Adamantium Bullet
21Oct/18

31 Days Of Horror: THE MONSTER SQUAD

For the next 31 days, we here at Adamantium Bullet will be reviewing one horror film a day leading up to Halloween. Each film will be horrific, terrifying, chilling, pulse-pounding, or flat-out awful. All will be endured in honor of the season. Expect SPOILERS. Welcome to Adamantium Bullet’s “All 80s” edition of 31 DAYS OF HORROR.

In this episode, J Bryant and AngieBee discuss the 1987 cult classic THE MONSTER SQUAD starring Andre Gower, Ryan Lambert, Tom Noonan, Jon Gries, and Duncan Regehr.

Count Dracula, the Wolf Man, the Gill-Man, the Mummy, and Frankenstein's Monster are in hot pursuit of a mysterious amulet that will allow their return and only The Monster Squad, a group of movie-loving neighborhood kids, can stop them!

Twenty-three. Not too bad considering THE MONSTER SQUAD is usually dismissed as a silly little kid’s movie.

The Wolfman (played by Jon Gries when human, Carl Thibault when wolf) was blown up with dynamite, crawled around for a bit in pieces literally pulling himself back together, was shot multiple times by the police, and was finally only taken down when Rudy (Ryan Lambert) tagged him with a silver bullet. Wolfman is basically the “Jason Voorhees” of THE MONSTER SQUAD. Just when you think he’s down for the count, he springs back to life, ready for another round.

No NAKEDNESS, but Patrick’s sister (Lisa Fuller) does trot about in her undies for a bit. It’s PG-13 trotting with a twenty year old actress playing a teenager so don’t get too excited.

Almost all of the SIGNATURE MOMENTS in THE MONSTER SQUAD, in our opinion, are centered around The Wolfman. From the his gnarly transformation sequence to his reassembly after being blown up with dynamite to Horace’s infamous/famous “Wolfman’s got nards!” line, every MOMENT with Wolfman is a SIGNATURE one. That said, I am quite fond of Van Helsing (Jack Gwillim) dragging Count Dracula (Duncan Regehr) into a centralized black hole portal thing and giving Sean (Andre Gower) a thumbs up as he does so. Goofy moment, but it totally works.

Why did The Monster Squad wait until dark to try and stop Count Dracula? Why didn’t they go during the daytime when he was at his weakest, or even possibly asleep? It made no sense for them, especially since they claim to know everything there is to know about monsters, to try to stop him at night.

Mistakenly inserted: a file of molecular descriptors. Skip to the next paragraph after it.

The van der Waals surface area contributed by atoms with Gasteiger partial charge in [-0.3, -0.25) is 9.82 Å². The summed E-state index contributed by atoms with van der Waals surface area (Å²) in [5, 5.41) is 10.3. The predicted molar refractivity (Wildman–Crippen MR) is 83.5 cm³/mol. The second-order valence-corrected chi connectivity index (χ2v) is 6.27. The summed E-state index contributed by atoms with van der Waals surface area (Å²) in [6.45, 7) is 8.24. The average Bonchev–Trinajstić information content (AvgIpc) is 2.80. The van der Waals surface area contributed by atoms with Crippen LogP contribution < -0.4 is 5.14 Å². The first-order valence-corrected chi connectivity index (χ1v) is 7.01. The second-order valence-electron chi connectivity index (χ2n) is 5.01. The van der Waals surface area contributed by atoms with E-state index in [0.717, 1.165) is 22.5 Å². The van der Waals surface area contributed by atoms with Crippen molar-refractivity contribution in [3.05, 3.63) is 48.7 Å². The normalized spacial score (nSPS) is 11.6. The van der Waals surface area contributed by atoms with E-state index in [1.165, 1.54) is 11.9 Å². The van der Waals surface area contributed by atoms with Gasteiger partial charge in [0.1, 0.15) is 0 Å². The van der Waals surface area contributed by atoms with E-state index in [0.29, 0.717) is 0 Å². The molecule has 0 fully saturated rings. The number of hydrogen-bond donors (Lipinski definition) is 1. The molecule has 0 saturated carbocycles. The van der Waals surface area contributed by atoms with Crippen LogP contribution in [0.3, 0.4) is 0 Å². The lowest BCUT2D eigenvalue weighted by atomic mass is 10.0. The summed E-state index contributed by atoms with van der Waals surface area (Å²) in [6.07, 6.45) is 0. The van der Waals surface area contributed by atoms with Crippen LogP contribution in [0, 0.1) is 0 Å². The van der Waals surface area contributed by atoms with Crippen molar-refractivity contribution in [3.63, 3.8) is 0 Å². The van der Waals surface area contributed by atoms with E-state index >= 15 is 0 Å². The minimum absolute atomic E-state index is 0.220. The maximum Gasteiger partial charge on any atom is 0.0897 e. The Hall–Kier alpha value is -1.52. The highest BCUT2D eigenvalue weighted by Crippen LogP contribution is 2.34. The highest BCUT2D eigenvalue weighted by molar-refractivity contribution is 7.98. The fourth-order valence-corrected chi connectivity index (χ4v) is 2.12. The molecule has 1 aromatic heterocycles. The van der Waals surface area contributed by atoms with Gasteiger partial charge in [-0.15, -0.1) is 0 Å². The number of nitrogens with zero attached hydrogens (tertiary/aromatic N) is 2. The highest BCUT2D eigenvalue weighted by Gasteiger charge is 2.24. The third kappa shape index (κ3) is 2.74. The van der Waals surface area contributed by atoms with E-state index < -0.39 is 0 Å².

THE MONSTER SQUAD was released in 1987. That’s important to know going in. In all fairness, it’s not like you wouldn’t know this from all the fashions and filmmaking choices on display, but you kind of, sort of, maybe need to know this was released in 1987. Filmed in 1986, if we’re getting technical. Why get technical? Well, you see, this film is loaded with all kinds of shit that just isn’t okay nowadays. Hell, it wasn’t okay back then, but it was more okay back then than it is today. We are talking kids being casually homophobic, kids smoking, kids using firearms to kill people/creatures, kids slut-shaming another kid to do their bidding, and one of the kids in the movie being constantly referenced to as 'Fat Kid'. Just loads of stuff that’s not okay, but you, the viewer, will have to either ignore or get over in order to properly enjoy this film.

> According to director Fred Dekker, Shane Black's first draft of the screenplay was so huge that the opening of the film featured Van Helsing accompanied by zeppelins and hundreds of men on horseback storming Dracula's castle. Dekker stated that this sequence would have cost more than the final budget of the film.

> The scene where Dracula lifts Phoebe up and she screams was done in one take. Duncan Regehr wouldn't wear his red contacts or fangs around the five year old Ashley Bank because it scared her too much. For the scene, director Fred Dekker just told Ashley to scream once the platform raised her. When she asked, "When?", Dekker told her, "Oh, you'll know," and proceeded to shoot. The terrified scream you hear when Dracula opens his eyes is Ashley's genuine scream of fright.

> According to the director Fred Dekker, the film was cut by 13 minutes because some executives didn't want it to run more than 90 minutes.

> Liam Neeson was considered for the role of Count Dracula.

> The climactic scene in the town square was shot on the famous Clock Tower set from BACK TO THE FUTURE. There are numerous times when you can see the clock tower in the background.

> The USELESS KNOWLEDGE portion of this review was sourced from IMDB.

Posted by J. Bryant

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